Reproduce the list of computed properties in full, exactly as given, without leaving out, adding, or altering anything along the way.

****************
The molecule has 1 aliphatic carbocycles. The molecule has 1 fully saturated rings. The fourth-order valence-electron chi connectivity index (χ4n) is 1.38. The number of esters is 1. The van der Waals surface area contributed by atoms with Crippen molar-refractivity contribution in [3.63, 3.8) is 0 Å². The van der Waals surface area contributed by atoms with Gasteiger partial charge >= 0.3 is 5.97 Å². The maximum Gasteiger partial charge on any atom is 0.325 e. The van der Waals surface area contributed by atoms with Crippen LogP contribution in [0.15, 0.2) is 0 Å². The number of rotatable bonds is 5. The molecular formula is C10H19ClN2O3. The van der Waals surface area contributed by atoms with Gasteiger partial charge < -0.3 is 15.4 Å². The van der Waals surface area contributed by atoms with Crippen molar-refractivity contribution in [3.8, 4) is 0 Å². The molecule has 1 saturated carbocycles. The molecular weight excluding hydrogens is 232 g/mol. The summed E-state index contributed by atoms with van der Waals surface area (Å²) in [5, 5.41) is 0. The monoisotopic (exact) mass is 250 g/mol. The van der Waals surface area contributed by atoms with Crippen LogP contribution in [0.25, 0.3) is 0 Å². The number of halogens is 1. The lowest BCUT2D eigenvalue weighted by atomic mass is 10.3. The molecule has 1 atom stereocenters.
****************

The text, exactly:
The molecule has 1 aliphatic carbocycles. The molecule has 1 fully saturated rings. The fourth-order valence-electron chi connectivity index (χ4n) is 1.38. The number of esters is 1. The van der Waals surface area contributed by atoms with Crippen molar-refractivity contribution in [3.63, 3.8) is 0 Å². The van der Waals surface area contributed by atoms with Gasteiger partial charge >= 0.3 is 5.97 Å². The maximum Gasteiger partial charge on any atom is 0.325 e. The van der Waals surface area contributed by atoms with Crippen LogP contribution in [0.15, 0.2) is 0 Å². The number of rotatable bonds is 5. The molecular formula is C10H19ClN2O3. The van der Waals surface area contributed by atoms with Gasteiger partial charge < -0.3 is 15.4 Å². The van der Waals surface area contributed by atoms with Crippen molar-refractivity contribution in [3.8, 4) is 0 Å². The molecule has 1 saturated carbocycles. The molecular weight excluding hydrogens is 232 g/mol. The summed E-state index contributed by atoms with van der Waals surface area (Å²) in [5, 5.41) is 0. The monoisotopic (exact) mass is 250 g/mol. The van der Waals surface area contributed by atoms with Crippen LogP contribution in [0.25, 0.3) is 0 Å². The number of halogens is 1. The lowest BCUT2D eigenvalue weighted by atomic mass is 10.3. The molecule has 1 atom stereocenters.